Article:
Long-standing environmental tree planting is paying off with greater productivity on Tom McCormack’s property at ‘Red Hill’ near Crookwell.
He has devoted more than 50 years to improving and beautifying the environment by planting trees.
While at first there were pines planted, since 1985 the plantings have all been local native plants from the Crookwell area.
Mr McCormack was influenced by the work of John Weatherstone of ‘Lyndfield Park’, Gunning, who encouraged him to grow his knowledge of native trees.
Over the years, every plant on Red Hill has been carefully researched and chosen for a specific location that best benefits the land and stock.
Records from the very first trees have been kept with details of species, location planted, and who was involved.
Mr McCormack continues to be an enthusiastic promoter of planting native trees on farms for the benefits they bring for the farm stock, soil, bird life, native animals and insects.
He has observed that, with the establishment of the native tree runs, his isolated old paddock trees, many with substantial hollows, are also doing much better.
This is perhaps due to a less concentrated focus by insects such as Christmas beetles, combined with increased numbers of insectivorous birds.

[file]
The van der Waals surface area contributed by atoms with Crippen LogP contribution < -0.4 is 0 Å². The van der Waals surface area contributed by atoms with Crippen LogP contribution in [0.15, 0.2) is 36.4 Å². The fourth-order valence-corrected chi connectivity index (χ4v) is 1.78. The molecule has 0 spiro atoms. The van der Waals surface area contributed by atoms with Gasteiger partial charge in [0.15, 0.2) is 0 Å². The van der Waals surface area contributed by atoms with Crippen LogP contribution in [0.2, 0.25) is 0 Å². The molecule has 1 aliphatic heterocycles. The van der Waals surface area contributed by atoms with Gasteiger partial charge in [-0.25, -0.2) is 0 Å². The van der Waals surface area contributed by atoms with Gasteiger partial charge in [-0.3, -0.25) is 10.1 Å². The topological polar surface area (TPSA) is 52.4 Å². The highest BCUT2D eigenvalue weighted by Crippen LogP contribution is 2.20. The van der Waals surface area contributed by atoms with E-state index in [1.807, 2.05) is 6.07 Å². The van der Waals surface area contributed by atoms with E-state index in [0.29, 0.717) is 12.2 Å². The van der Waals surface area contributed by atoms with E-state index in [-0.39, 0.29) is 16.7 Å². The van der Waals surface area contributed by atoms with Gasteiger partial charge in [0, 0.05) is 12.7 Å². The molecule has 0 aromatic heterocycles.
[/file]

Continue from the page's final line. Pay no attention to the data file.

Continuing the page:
There are now over 10 kilometres of tree runs in corridors; and also, in whole paddocks where there has been soil erosion, large areas have been fenced off and regenerated.
The plantings consist of some 300,000 trees including wattles, bottlebrush, eucalyptus and grevilleas.
Planting these major tree runs on Red Hill brought family and friends together as well.
The tree plantings provided opportunities for people to get together and act cooperatively.
Some of the tree runs are named after people who assisted in the work, or in memory of old friends.
Challenges have included drought periods, when he has kept the trees alive by hand-watering from a truck-mounted fire-fighting unit and also via a dripper system, hooked up to the household water tank.
Mr McCormack also battled to protect his young trees from hungry rabbits, hares, kangaroos and bird life.
Originally, he had to make suitable tree guards as the plastic guards used nowadays were not available.
Mr McCormack has not worked alone.
The commitment of his family and friends has been an integral part of the efforts that have been made over the past 51 years.
His son James will be carrying on the legacy on another property where his father has also been busy helping to plant trees and the same pattern of fencing, pasture regeneration and planting of trees is repeated.